Source: ssa.gov

Medicare and Social Security Disability Benefits

You can get financial help from Social Security and Medicare if you’re permanently disabled or if you have Lou Gehrig’s disease or kidney failure. To be considered “permanently disabled,” your doctor must confirm that you are unable to work for at least 12 consecutive months. Being “unable to work” means you cannot perform your job functions because of the disability, and you cannot find a new line of work because of age, education, or impairment. You must follow your doctor’s prescribed treatment plan to continue to qualify. It’s a good idea to keep up-to-date medical records.
Source: planprescriber.com

Does Medicare or Medicaid Come with Disability?

Do you get Medicare coverage if you were approved for SSI? Claimants who are approved for SSI only typically receive Medicaid coverage in most states. And like SSI, Medicaid is subject to income and asset limitations. Medicaid is a needs-based, state- and county-administered program that provides for a number of doctor visits and prescriptions each month, as well as nursing home care under certain conditions. Can you ever get Medicare if you get SSI? Medicare coverage for SSI recipients does not occur until an individual reaches the age of 65 if they were only entitled to receive monthly SSI disability benefits. At the age of 65, these individuals are able to file an uninsured Medicare claim, which saves the state they reside in the cost of Medicaid coverage. Basically, the state pays the medical premiums for an uninsured individual to be in Medicare so that their costs in health coverage provided through Medicaid goes down.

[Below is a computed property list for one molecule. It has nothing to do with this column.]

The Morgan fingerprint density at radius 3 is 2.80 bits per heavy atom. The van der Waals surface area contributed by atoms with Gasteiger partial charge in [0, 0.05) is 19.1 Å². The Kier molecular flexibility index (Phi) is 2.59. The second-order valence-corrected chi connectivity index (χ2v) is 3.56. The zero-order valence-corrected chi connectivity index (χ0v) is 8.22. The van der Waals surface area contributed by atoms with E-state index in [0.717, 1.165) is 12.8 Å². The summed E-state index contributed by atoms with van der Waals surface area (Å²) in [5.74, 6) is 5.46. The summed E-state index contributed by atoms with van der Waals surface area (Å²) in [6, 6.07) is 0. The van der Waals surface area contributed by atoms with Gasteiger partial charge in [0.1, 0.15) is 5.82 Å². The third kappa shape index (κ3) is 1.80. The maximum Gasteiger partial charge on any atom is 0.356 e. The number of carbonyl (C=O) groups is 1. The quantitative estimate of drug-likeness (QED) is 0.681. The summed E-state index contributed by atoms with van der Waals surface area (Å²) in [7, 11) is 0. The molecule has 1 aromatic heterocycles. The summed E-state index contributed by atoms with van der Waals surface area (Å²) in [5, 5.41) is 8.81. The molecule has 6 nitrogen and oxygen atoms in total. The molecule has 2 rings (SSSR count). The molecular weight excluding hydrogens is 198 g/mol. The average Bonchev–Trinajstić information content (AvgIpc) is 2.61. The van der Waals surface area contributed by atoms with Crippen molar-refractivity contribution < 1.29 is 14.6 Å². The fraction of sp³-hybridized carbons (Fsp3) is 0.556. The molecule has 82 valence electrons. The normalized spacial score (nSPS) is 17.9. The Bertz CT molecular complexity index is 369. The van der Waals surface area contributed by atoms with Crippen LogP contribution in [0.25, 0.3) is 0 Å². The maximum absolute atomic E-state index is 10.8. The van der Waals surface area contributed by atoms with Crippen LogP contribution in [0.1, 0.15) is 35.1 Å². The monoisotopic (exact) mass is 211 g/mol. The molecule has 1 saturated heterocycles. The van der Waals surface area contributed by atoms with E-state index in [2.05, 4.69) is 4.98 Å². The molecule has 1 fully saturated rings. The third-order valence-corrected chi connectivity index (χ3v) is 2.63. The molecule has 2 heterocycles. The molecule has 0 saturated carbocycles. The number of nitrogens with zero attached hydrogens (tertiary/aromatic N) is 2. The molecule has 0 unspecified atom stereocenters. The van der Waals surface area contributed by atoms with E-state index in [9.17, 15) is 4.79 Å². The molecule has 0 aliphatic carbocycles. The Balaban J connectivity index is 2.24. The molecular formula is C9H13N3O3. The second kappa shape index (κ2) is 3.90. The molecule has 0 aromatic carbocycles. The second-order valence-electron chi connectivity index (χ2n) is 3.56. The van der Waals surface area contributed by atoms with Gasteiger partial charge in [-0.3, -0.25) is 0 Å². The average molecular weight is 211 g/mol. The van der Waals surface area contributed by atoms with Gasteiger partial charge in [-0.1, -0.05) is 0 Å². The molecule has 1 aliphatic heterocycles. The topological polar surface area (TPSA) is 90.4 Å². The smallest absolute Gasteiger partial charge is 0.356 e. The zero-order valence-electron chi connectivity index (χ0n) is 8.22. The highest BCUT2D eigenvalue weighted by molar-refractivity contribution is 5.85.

Source: disabilitysecrets.com

Medicare.gov: the official U.S. government site for Medicare

The page could not be loaded. The Medicare.gov Home page currently does not fully support browsers with "JavaScript" disabled. Please note that if you choose to continue without enabling "JavaScript" certain functionalities on this website may not be available.
Source: medicare.gov

Social Security Disability Medicare Retirement Laid Bare

, and the SSI program. We provide information on applying for benefits, appealing denials, understanding Medicare, finding a Disability Lawyer, and making the most of your SSI benefits. The information is presented in plain English, without technical jargon.
Source: socialsecuritylaidbare.com

Medicare Sustainable Growth Rate

Posted by:  :  Category: Medicare

Section 101 of the Tax Relief and Health Care Act of 2006 (MIEA-TRHCA) provided a 1-year update of 0% for the conversion factor for CY 2007 and specified that the conversion factor for CY 2008 must be computed as if the 1-year update had never applied. Section 101 of the Medicare, Medicaid, and SCHIP Extension Act of 2007 (MMSEA) provided a 6-month increase of 0.5% in the CY 2008 conversion factor, from January 1, 2008, through June 30, 2008, and specified that the conversion factor for the remaining portion of 2008 and the conversion factors for CY 2009 and subsequent years must be computed as if the 6-month increase had never applied. Section 131 of the Medicare Improvements for Patients and Providers Act of 2008 (MIPPA) extended the increase in the CY 2008 conversion factor that was applicable for the first half of the year to the entire year, provided for a 1.1% increase to the CY 2009 conversion factor, and specified that the conversion factors for CY 2010 and subsequent years must be computed as if the increases had never applied.
Source: wikipedia.org

Reductions in Medicare Advantage Payments: Impact on Seniors